Heat-resilient, fertile* corals were plucked from the far northern end of Queensland’s Great Barrier Reef to breed with their cooler cousins more than 800km away.
The project, led by the Australian Institute of Marine Science (AIMS) and funded by the federal government, was timed to coincide with the Great Barrier Reef’s mass coral spawning* event that began on Tuesday.
The potentially tougher, heat-resilient coral was added to the mix in the hope it would breed with corals from cooler reefs, resulting in hybrid* offspring* more adaptable to warming oceans.
The reef has withstood three major bleaching* events in the last five years, according to scientists.
The coral matchmaking work, along with previous successful instalments of the research, has been undertaken at the National Sea Simulator*, the world’s most advanced research aquarium located at AIMS headquarters near Townsville.
Artificial intelligence and genetic* analysis was used to locate reefs with a high likelihood of having heat tolerant corals.
“The far north of the reef has corals that have survived some of the most devastating coral bleaching events,” AIMS researcher Dr Kate Quigley said.
“We aim to harness this natural ‘heat events’ tolerance and facilitate (the coral’s) introduction to more vulnerable* populations, so we can speed up the natural process of adaptation.”
Dr Line Bay, principal research scientist at AIMS, said global emissions* needed to be reduced and investment in cutting-edge marine science increased in order for coral reefs to be protected.
Federal Environment Minister Sussan Ley said the government, through the Great Barrier Reef Foundation, was investing $150m in programs to help corals and marine ecosystems adapt to rising ocean temperatures.
The mass coral spawning event is now underway, as the Great Barrier Reef explodes with colour as billions of coral babies are born, giving scientists a narrow window to help secure the reef’s future.
The spawning event, which began about 8pm on Tuesday, marked the 40th anniversary of the discovery of one of the most extraordinary natural phenomena* on the planet, where the corals of the reef simultaneously* reproduce.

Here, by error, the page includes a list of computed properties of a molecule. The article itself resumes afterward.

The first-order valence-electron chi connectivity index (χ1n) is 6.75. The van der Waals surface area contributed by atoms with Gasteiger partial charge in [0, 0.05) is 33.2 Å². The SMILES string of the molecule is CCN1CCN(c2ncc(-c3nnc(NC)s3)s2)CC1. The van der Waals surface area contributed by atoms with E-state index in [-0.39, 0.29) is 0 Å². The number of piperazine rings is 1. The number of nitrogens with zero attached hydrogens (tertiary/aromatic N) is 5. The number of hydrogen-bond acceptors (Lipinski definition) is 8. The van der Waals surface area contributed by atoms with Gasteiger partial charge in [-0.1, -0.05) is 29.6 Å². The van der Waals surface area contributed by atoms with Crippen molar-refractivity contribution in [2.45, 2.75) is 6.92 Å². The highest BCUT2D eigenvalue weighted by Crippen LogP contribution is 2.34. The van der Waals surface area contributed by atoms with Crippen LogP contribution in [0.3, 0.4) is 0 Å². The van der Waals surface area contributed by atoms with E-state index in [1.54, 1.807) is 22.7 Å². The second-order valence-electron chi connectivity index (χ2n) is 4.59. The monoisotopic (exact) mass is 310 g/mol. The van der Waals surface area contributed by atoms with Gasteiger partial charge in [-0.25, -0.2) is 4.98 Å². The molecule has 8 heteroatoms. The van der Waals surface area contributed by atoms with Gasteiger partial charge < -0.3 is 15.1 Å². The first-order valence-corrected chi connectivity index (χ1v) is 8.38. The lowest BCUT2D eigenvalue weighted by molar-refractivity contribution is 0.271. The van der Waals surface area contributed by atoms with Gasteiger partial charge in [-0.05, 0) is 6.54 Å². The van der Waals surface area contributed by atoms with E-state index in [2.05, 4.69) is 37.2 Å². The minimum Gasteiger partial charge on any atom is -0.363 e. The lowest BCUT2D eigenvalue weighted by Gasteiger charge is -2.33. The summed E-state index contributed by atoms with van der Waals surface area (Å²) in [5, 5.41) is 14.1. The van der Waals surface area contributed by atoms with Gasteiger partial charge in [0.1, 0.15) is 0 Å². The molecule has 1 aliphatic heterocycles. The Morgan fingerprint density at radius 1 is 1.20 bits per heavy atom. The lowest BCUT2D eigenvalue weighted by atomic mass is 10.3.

Coral spawning provides scientists with an opportunity to fast-track world-leading research to help the Great Barrier Reef resist, adapt to and recover from the impacts of climate change.
Southern Cross University distinguished professor Dr Peter Harrison was part of the small team of researchers to discover mass coral spawning 40 years ago. He is on Lizard Island with research partners CSIRO and QUT to carry out a novel coral larval* restoration technique that he has spent many years developing and refining.
Additional reporting by Felicity Ripper
- fertile: capable of reproducing, able to produce offspring
- spawning: the release of many small eggs by aquatic species including coral and fish
- hybrid: in biology, the offspring of two plants or animals of different species or varieties
- offspring: babies, children, progeny
- coral bleaching: when water is too warm, corals release algae from their tissue and turn white
- simulator: device or environment designed to provide a realistic imitation or copy
- genetic: coming from a common origin, relating to genes and heredity in organisms
- vulnerable: exposed, at risk, endangered, in need of special protection and care
- emissions: produced substances sent into the air that are harmful to the environment
- phenomena: a remarkable, unusual thing that can be difficult to explain or understand
- simultaneously: at the same time
- larval: relating to larvae, the product of coral eggs and sperm coming together in the water
- How far did the heat-resilient coral travel and from which section of the Great Barrier Reef?
- How many major bleaching events have occurred on the reef in the past five years?
- What have researchers introduced tougher, heat-resilient coral to the mass spawning event?
- What did researchers use to locate reefs with more heat tolerant coral?
- How many years ago was the mass spawning event discovered?
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Create an artwork inspired by the colours of the coral spawning event. Your artwork should be a celebration of this amazing and important event.
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